News and Information

Iraqi forces 'committing abuse'
January 25, 2005

International advisers are accused of ignoring abuses
Iraqi security forces systematically abuse prisoners, a leading US-based human rights group reports.
Unlawful arrests, torture and the long-term isolation of detainees are "routine", Human Rights Watch says.

Of 90 prisoners interviewed by the group since 2003, 72 said they had been abused by the new Iraqi authorities.

Another rights group, the American Civil Liberties Union charges that similar abuses allegedly committed by US soldiers have not been investigated.

The ACLU said it had obtained documents that told "a damning story of widespread torture reaching well beyond the walls of Abu Ghraib", the notorious US-run jail in Iraq.

A spokesman for the US military said the army had aggressively investigated all credible allegations and held soldiers accountable for their actions.


The 94-page report by Human Rights Watch detailed a catalogue of abuses allegedly committed by Iraqi security forces.

The report - The New Iraq? Torture and ill-treatment of detainees in Iraqi custody - found evidence of widespread human rights violations against alleged national security suspects and common criminals.

The Iraqi interim government is not keeping its promises to honour and respect basic human rights

Sarah Leah Whitson
Human Rights Watch

Iraq judge killed in ambush

Between July and October 2004, HRW's investigations revealed systematic use by Iraqi forces of arbitrary arrest, torture of detainees, improper treatment of child prisoners and denial of access to lawyers.

Iraqi Human Rights Minister Bakhtiar Amin acknowledged that abuses had occurred and blamed the legacy of Saddam Hussein's regime.

He told the Reuters news agency that the security forces' "shortcomings" were the fault of "three-and-a-half decades of dictatorship, widespread torture and human rights violations".

Among the report's findings are:

Detainees were routinely beaten with cables and metal rods during interrogation, given electric shocks and kept blindfolded and handcuffed for days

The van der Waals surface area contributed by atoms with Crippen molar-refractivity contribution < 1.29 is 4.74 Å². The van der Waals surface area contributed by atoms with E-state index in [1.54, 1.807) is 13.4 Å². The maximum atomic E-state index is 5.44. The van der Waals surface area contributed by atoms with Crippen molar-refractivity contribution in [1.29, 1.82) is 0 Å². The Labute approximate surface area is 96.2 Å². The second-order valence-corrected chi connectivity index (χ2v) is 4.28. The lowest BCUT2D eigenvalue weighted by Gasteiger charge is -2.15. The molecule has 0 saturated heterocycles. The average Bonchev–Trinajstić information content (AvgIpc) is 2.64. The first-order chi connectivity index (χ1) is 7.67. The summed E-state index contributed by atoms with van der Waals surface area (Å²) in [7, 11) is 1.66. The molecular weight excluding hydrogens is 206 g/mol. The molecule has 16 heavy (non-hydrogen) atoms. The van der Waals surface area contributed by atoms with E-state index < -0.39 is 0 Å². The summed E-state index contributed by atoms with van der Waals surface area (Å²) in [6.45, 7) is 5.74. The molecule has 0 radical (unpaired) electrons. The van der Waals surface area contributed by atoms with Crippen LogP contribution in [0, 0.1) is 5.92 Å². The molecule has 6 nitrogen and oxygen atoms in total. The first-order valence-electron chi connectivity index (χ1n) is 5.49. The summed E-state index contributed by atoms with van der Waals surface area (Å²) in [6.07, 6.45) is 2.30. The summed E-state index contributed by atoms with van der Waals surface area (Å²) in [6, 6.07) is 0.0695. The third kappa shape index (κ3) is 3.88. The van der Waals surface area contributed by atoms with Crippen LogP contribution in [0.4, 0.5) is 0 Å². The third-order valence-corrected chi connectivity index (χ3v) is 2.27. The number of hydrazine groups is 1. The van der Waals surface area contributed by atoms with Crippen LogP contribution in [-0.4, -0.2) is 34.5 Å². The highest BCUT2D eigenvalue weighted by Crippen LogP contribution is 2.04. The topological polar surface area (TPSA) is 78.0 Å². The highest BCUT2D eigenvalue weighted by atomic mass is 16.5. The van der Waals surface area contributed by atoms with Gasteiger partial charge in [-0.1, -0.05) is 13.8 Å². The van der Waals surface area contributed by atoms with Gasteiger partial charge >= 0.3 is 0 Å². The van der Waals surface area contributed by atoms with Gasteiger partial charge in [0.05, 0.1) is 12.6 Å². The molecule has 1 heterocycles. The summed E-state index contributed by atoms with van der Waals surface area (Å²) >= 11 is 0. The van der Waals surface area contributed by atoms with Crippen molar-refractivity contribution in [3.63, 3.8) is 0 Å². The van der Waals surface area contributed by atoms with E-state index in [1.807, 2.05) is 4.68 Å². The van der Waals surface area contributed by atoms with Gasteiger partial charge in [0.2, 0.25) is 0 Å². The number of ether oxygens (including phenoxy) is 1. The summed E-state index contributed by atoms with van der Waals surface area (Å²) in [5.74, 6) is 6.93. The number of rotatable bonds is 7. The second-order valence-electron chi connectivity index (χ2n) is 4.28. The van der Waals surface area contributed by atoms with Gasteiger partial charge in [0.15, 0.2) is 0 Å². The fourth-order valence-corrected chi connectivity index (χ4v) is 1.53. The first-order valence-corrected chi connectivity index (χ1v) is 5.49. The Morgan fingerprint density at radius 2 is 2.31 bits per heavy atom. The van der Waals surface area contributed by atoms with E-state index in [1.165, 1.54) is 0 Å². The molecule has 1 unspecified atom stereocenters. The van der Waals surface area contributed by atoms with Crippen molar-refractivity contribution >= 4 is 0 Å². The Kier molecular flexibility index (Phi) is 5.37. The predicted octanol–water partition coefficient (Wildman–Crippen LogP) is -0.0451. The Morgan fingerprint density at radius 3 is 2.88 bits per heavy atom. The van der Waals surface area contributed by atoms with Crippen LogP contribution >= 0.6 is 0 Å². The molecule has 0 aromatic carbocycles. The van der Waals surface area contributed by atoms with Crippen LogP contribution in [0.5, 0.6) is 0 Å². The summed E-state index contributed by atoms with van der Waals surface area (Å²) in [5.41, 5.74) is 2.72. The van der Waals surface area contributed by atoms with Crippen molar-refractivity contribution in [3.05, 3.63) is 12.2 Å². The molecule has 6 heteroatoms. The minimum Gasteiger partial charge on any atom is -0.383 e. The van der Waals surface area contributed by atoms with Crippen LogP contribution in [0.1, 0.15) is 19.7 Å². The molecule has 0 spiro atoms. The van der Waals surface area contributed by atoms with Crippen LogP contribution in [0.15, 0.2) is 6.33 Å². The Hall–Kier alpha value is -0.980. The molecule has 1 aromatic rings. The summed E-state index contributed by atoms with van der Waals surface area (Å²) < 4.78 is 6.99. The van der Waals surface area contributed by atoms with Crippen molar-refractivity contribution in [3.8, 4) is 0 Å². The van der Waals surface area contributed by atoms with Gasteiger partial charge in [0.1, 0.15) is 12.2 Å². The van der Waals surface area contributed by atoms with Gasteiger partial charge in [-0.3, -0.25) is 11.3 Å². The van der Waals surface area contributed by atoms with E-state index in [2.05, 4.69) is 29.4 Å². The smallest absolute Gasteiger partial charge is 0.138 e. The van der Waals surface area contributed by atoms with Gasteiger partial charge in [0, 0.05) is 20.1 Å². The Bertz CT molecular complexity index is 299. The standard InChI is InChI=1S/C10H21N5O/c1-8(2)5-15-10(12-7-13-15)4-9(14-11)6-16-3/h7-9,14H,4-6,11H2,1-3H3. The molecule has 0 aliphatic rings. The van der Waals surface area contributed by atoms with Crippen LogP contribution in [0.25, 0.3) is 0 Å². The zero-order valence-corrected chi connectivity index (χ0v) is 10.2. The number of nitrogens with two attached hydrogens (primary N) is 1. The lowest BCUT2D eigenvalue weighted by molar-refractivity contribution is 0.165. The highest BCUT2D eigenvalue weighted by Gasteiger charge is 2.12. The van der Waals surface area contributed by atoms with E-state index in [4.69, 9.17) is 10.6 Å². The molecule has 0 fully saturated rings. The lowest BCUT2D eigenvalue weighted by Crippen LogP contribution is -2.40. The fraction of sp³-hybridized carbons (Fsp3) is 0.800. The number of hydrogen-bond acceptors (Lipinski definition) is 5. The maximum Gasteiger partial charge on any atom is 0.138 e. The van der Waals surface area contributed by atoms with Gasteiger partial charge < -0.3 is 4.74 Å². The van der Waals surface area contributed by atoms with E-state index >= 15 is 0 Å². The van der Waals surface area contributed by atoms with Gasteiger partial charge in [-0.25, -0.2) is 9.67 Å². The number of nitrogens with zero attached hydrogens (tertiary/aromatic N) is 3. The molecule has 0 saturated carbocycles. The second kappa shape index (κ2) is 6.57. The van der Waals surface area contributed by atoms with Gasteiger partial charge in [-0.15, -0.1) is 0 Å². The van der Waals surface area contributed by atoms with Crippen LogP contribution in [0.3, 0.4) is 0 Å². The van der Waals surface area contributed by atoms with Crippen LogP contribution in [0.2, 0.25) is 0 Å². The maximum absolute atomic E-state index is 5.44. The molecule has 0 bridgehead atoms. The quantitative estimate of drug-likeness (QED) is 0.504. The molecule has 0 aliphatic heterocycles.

Detainees were held for long periods in isolation, deprived of food and water and crammed into small cells with standing room only

Iraqi police sought bribes in return for releasing prisoners or allowing them access to family members or food and water.

Executive director for HRW Sarah Leah Whitson said Iraqi forces and international advisers were allowing abuses to "go unchecked" in the name of bringing stability to Iraq.

She said: "The people of Iraq were promised something better than this after the government of Saddam Hussein fell.

"The Iraqi interim government is not keeping its promises to honour and respect basic human rights."

Ms Whitson acknowledged Iraqi security forces were targeted by insurgents, but said this did not justify prisoner abuse.


The HRW report does not examine claims of mistreatment of prisoners by US or coalition forces.

Torture by US forces is not confined to Abu Ghraib, says the ACLU

However, in a separate report, the ACLU said late on Monday that US investigations into alleged abuse committed by American soldiers had been "woefully inadequate" and had "basically whitewashed the torture and abuse".

Quoting US defence department documents obtained under the Freedom of Information Act, the ACLU said the Pentagon had failed to conduct full inquiries into "serious allegations of torture including electric shocks, forced sodomy and severe physical beatings".

In one case, a 73-year-old Iraqi woman reported that her captors sodomised her with a stick, but the incident was closed on the basis of a "sanitised copy" of a preliminary report, the ACLU said.

The Pentagon rejects the allegation that its investigations were not adequate.

US soldier Charles Graner was found guilty of abusing prisoners at Abu Ghraib earlier this month, while cases are also being brought against troops from the UK and Denmark.


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